Novelist, essayist, theater producer, and poet Christopher Morley was born in Haverford, Pennsylvania, the son of a mathematics professor and a poet-musician. He moved with his family to Baltimore in 1900. Morley earned a BA at Haverford College and studied for three years at Oxford University as a Rhodes scholar.
 
Morley published more than 100 books, articles, and essays during his lifetime, including the poetry collections The Eighth Sin (1912) and The Old Mandarin: More Translations From the Chinese (1947), the essay collections Shandygaff (1918) and Pipefuls (1920), and the novels Parnassus on Wheels (1917), The Haunted Bookshop (1919), The Trojan Horse (1937), and the bestselling Kitty Foyle (1939), which was made into a film.
 
Morley served as editor of the Ladies Home Journal and as a columnist for the Philadelphia Evening Public Ledger and was founding editor of the Saturday Review of Literature. He also helped edit the 11th and 12th editions of Bartlett’s Familiar Quotations (1937 and 1948).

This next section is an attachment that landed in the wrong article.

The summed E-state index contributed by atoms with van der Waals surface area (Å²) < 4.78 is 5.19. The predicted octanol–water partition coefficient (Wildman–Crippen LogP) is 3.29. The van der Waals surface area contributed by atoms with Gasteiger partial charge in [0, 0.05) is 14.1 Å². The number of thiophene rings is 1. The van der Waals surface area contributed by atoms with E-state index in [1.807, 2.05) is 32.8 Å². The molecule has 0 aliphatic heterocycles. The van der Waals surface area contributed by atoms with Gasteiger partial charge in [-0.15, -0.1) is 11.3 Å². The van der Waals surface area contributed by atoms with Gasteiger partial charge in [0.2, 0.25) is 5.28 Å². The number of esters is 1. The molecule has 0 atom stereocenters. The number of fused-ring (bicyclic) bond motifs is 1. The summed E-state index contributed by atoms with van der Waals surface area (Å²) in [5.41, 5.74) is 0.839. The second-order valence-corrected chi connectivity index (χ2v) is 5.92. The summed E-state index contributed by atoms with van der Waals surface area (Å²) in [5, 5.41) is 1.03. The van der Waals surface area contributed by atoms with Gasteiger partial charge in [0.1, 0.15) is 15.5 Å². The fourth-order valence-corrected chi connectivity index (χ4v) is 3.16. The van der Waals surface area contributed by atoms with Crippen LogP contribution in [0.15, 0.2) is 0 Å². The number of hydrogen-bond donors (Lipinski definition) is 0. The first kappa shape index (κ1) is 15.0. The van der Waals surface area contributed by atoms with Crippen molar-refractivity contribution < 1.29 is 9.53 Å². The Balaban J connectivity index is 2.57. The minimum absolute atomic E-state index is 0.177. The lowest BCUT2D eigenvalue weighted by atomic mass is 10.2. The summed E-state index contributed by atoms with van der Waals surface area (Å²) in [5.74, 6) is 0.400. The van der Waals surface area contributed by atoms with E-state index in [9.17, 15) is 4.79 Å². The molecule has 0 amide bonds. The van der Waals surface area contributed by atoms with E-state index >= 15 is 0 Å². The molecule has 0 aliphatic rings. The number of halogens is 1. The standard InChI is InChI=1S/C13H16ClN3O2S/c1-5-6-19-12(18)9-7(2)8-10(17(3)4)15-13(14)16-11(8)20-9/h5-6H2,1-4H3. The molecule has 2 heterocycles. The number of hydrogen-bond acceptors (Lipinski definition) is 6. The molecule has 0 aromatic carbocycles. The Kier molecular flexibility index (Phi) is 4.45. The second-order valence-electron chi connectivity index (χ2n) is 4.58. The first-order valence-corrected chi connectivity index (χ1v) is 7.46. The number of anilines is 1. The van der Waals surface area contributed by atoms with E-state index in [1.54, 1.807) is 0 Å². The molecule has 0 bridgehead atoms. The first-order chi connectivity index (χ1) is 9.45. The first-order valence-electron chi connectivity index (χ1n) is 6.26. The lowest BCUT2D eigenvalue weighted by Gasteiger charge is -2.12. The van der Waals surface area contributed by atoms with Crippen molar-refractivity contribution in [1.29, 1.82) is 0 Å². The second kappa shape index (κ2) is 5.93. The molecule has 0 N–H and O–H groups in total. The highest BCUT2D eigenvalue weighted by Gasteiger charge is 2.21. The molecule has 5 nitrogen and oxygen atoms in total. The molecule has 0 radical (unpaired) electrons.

He died on Long Island and is buried at Roslyn Cemetery in Roslyn, New York. The memorial Christopher Morley Park in Roslyn maintains the cabin in which he wrote his later work. A collection of his papers is archived at Stony Brook University. His obituaries were published with the following message, written by Morley himself: “Read, every day, something no one else is reading. Think, every day, something no one else is thinking. Do, every day, something no one else would be silly enough to do. It is bad for the mind to continually be part of unanimity.”
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